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of the fourth session of the twelfth parliament of Great Britain, took the oaths and his seat in the House of Peers.
His Royal Highness, on June 28th, 1766, was appointed colonel of the 13th regiment of foot; and on the decease of his royal brother, Edward, Duke of York, had a grant from his Ma. jesty of the custody of the lodge and walks in Cranburne-chase, in the forest of Windsor, &c. &c. On January 6th, 1768, he was constituted a major-general of his Majesty's forces, and colonel of the third regiment of foot guards. On March 30th, 1770, he was promoted to the rank of major-general, likewise to the command of the first regiment of foot guards ; and in January, 1771, was appointed warden and keeper of the New Forest, &c. in the county of Southampton. Also, on May 25th, 1772, was advanced to the rank of general of his Majesty's forces; and afterwards to. the rank of senior field-marshal.
His Royal Highness was likewise ranger and keeper of Windsor Forest, ranger of Hampton-court Park, chancellor of the University of Dublin, and president of the London Infirmary.
His Royal Highness was married on September 6th, 1766, to Maria, daughter of Sir Edward Walpole, Knight of the Bath, and widow of James, Earl of Waldegrave. Their issue were,
First, Princess Sophia Matilda, born at Gloucester-house, May 29th, and baptised there, June 26th, 1773.
Second, Princess Carolina Augusta Maria, born at Gloucesterhouse, June 24th, 1774, died there, March 14th, 1775, and was buried in St. George's chapel, Windsor.
Third, Prince William Frederic, born at the Theodole-palace, in the city of Rome, January 15th, and baptised there, February 12th, 1776.
His Royal Highness died August 25th, 1805, and was succeeded by his only son, William Frederic, Duke of Gloucester.
His Royal Highness is a lieutenant-general in the army, and colonel of the third regiment of foot guards.
The same as the last, with the
Arms, Crest, and Supporters. labels differenced.
The family of Howard, though it must yield to several others, in point of authentic proof of antiquity, yet considering that it arrived at the rank of an English Dukedom nearly three hundred and thirty years ago, and considering the number of its branches, which have enjoyed the peerage, and the many eminent men it has produced, especially in former days, is justly entitled to the epithet of ILLUSTRIOUS; and to that sort of distinction, which requires no aid from the colours of eloquence, or the arts of the genealogist. We look back on that enlightened genius, the Earl of Surry, and his ancestors, with veneration ; we trace with historical interest the heroism and the feudal splendour of the Dukes of Norfolk, under the Tudors, and Plantagenets; and we learn a lesson of content for more humble stations in the remark, obtruded on us, that the most conspicuous for power and abilities, have been most unfortunate in their exit; and have paid the forfeit of imprisonment, proscription, or violent death for the elevation they attained, and the conspicuous actions, in which they were engaged. The lapse of ages, which has been attended by less exertion of body and mind, has brought with it less exposure either of the person or the fortune, if not more tranquillity of the bosom; and though to ardent spirits the less brilliant qualities of the later possessors of the titles of Norfolk, may not appear equally enviable, there are those, to whom their security, their luxuries, and their private gratifications, may seem not less worthy of possession. It can scarcely be expected that a race of heroes, or of poets, should continue unexhausted for centuries : nor can it be hoped that the enlightened refinement of manners, which could at once dissipate all the coarseness of an age of barbarism, should continue to devolve its steady light through a series of generations, and shine with as decided a superiority in the court of George the Third, as in that of Henry the Eighth. There is indeed a time for all things; and perhaps there are many to whose candour the plain simplicity of one period, will appear as commendable and attractive as the illumined accomplishments of another. The contrast is hardly less striking; and some may argue, equally praise-worthy.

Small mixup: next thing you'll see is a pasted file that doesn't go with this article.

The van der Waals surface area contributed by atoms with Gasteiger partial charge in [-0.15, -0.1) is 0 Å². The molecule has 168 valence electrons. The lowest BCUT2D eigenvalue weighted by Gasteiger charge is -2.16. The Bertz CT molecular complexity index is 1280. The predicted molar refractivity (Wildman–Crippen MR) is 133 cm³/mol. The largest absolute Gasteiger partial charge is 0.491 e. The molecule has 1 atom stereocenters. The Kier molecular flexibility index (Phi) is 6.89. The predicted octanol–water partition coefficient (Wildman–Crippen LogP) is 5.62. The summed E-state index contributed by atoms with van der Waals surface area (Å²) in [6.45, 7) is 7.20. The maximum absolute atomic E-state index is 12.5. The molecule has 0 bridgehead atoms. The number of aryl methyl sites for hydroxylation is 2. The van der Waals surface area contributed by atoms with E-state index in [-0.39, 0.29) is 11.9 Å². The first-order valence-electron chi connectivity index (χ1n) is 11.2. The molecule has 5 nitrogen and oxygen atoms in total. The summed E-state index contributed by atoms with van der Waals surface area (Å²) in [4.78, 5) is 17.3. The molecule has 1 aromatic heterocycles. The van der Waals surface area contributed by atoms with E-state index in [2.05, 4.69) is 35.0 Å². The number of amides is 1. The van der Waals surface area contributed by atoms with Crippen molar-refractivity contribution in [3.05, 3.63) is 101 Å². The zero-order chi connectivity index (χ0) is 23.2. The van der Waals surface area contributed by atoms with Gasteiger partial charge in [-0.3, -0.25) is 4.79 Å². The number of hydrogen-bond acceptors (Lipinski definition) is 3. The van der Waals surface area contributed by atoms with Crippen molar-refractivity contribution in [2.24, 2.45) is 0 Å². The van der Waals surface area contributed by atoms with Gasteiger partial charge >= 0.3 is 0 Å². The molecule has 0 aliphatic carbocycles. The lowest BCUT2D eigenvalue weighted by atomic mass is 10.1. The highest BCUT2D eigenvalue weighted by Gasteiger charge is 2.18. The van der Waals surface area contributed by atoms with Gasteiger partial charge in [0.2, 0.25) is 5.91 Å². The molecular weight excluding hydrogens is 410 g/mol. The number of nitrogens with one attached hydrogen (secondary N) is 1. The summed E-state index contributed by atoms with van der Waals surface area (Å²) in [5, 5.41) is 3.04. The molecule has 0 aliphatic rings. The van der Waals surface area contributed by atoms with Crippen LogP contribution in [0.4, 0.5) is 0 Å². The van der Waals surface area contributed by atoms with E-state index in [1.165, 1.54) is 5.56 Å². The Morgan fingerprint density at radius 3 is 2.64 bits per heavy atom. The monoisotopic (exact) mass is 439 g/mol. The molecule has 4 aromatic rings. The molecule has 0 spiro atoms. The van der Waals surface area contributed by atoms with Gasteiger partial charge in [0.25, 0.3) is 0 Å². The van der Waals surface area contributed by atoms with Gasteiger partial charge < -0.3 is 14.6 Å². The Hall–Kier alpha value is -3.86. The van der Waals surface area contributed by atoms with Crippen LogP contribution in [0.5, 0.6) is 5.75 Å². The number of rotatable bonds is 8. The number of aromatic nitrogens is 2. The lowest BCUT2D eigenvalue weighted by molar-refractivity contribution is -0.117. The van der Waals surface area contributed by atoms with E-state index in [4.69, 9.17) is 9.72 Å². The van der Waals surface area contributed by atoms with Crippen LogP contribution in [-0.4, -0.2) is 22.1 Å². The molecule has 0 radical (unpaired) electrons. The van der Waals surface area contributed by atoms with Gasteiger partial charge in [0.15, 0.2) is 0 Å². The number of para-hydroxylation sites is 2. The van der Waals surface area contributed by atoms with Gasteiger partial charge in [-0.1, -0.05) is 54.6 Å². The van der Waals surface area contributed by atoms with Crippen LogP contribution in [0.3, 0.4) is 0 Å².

The origin of the family of Howard has been a matter of great dispute with genealogists. The readers of this Peerage may rest assured, that the present Editor will never yield to the artifices and fabulous assertions of those whose object it has been, either in the descent of this or any other family, to flatter individual vanity. He will state nothing which he does not believe to rest on good authority. He may be sometimes deceived; but he trusts that long and deep researches on such subjects, will enable him in general to detect errors, slight presumptions, and wilful deceptions. The descents contained in these Volumes therefore, may be perused with as much confidence as is in general due to historic evidence; and not with the suspicions justly attached to the generality of works bearing similar titles.
“ There are those perhaps,” says Dugdale, “ who will expect that I should ascend much higher in manifesting the greatness of this honourable and large-spreading family of HOWARD, in regard I do not make any mention thereof above the time of King Edward I. some supposing, that their common ancestor in the Saxon time, took his original appellation from an eminent office, or command; others, afterwards, from the name of a place. And some have not stuck to derive him from the famous Hereward, the chief conductor of those forces, which so stoutly defended the Isle of Ely, for a time, against King William the Conqueror and his army. But to this last I cannot well assent, by reason that Ingulph, a then Abbot of Crouland, who was his cotemporary, affirms, that Hereward left no other issue than an heir female, named Turfrida, wife to Hugh de Evermue, Lord of Deping, in the county of Lincoln.